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Taxpayer dollars spent on Disneyland, jock straps

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Posted: Wednesday, August 2, 2000 10:00 pm

How many miniature jock straps will $440 buy?

With a quantity discount, it bought the city of Lodi 251 — used as decorations for a sports-themed League of Cities conference dinner the city hosted in September at Wine and Roses Country Inn.

The total bill at Lodi Sporting Goods for the party favors came to $740.

In addition to the tiny supporters, the city bought 40 baby footballs and 40 one-inch golf tees.

The spending didn’t stop with the sporting goods.

The city paid another $4,223 for a buffet dinner from Wine and Roses Country Inn & Restaurant and $500 more on local wines for the event, which was attended by about 150 officials from Lodi and other Northern California cities.

Although the dignitaries bought tickets, records show that the city still lost approximately $3,000 on the party.

“It would be wonderful if there were no costs to the city,” said former City Clerk Alice Reimche, who planned the dinner, “but you’re going into it not knowing what your attendance will be.”

Just a month before that banquet, a Lodi police officer whose truck had struck and killed a 4-year-old girl in July 1999 spent three days in Disneyland in August with his wife and child — paid for with $1,700 of city money set aside for city manager conference fees.

City Manager Dixon Flynn said he sent the officer south to conduct some business for him — pick up some information about art in public places in Brea, which is close to Disneyland. But the officer didn’t attend a conference there.

Nevertheless, the city reimbursed him $552 for three plane tickets to Orange County, $40 for parking at the Oakland airport, $32 for bus transfers, $871 for three nights at The Disneyland Hotel in Anaheim and $207 for six meals.

“You have to understand,” said Flynn, who approved the trip. “I had a very distraught employee. I had to get him out of here.”

A News-Sentinel review of spending by top city officials showed that the above incidents are but a few of the city’s questionable expenditures.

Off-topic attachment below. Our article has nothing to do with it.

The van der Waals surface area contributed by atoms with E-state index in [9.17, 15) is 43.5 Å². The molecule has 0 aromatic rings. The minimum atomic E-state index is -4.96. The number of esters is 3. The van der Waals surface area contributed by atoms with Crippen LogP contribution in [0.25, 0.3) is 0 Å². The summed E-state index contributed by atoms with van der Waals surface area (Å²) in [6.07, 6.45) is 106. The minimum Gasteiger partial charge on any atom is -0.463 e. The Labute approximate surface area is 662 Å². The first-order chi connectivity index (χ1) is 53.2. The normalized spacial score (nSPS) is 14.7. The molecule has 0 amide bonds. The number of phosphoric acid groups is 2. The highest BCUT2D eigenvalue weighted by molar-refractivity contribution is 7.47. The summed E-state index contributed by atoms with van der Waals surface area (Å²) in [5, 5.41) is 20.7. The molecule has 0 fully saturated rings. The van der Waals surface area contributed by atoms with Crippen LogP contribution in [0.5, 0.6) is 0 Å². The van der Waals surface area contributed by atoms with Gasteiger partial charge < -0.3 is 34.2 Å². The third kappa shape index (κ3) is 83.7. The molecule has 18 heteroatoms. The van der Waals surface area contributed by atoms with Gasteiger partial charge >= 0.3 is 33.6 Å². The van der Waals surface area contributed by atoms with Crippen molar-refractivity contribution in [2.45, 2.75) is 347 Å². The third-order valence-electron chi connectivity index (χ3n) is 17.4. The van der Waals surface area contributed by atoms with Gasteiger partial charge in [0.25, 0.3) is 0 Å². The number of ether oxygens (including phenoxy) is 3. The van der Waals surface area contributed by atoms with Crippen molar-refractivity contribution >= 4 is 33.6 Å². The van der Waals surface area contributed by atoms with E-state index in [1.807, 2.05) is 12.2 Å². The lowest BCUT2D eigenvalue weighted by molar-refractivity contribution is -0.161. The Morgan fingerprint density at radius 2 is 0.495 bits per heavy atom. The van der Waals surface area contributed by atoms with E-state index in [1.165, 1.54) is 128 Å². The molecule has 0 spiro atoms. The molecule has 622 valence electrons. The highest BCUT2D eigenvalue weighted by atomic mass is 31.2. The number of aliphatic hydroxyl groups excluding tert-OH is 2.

These expenditures range from flowers to gourmet meals to assorted goodies.

Moreover, the review showed a record-keeping system that is difficult, if not impossible, for a layperson to penetrate. Information takes days or weeks to obtain, and sometimes leads only to more questions.

Also, charges are scattered with expenses from a single event sometimes paid for from different accounts.

For example, most of the wine for the League of Cities dinner was purchased with money from a special account set up only for that dinner.

But a receipt from Lodi Avenue Liquors shows that a case of cabernet and some beer totaling $461 for the same event was charged to what’s called the “City Council Generic Fund,” Flynn said.

Lodi Finance Director Vicky McAthie said this type of expense spreading happens at times and is actually supposed to happen.

For example, if items will serve more than one purpose, they can be charged to one of several accounts, McAthie said.

“It’s usually pretty black and white,” McAthie said, regarding which account an item should be charged to.

Usually, it’s based on where the item was budgeted for that year.

McAthie conceded that the accounting system the city must follow makes it hard even for the city accounting staff to figure out exactly how much money a certain event ended up costing.

This is precisely why Mayor Steve Mann proposed that anything costing more than $100 drawn from the city’s $22,000 special-event fund would have to come before the City Council for approval.

Mann proposed the $100 cap at a recent council meeting, but a majority of members would only grant him a $1,000 ceiling on the fund which is also known as the City Council Protocol Account.

“All you need to do is have 10 $100 expenses and that adds up to $1,000,” Mann said, “and those events are composed of smaller expenditures.”

Indeed, the small change spent on novelties rather than necessities is adding up.

Here are just a few more examples:

  • At councilman and former mayor Keith Land’s request, former city clerk Alice Reimche, who left office this spring, spent $1,000.72 on Christmas cards for city employees in December.
  • Reimche also signed receipt upon receipt from local deli Bella Mozzarella totaling $1,559 in refreshments for City Council meetings and both the current and former mayor’s lunches with local citizens. Sandwiches, salad assortments, fruit and cookies, usually costing about $50 per meeting, aren’t charged to the council members’ individual $5,000 expense accounts. The snacks, instead, are paid for from a $28,000 General Supplies fund that is part of the City Council’s Generic Fund. The $92,000 Generic Fund pays for the council members’ salaries, benefits and supplies.
  • The city spent another $2,637 at Cottage Bakery for coffee cakes and fancy cookies, bagels and cream cheese and dozens of glazed donuts over the past year, some of which were for staff meetings and City Council shirtsleeve sessions. Some of the sweets were for volunteers for different projects, Mann said.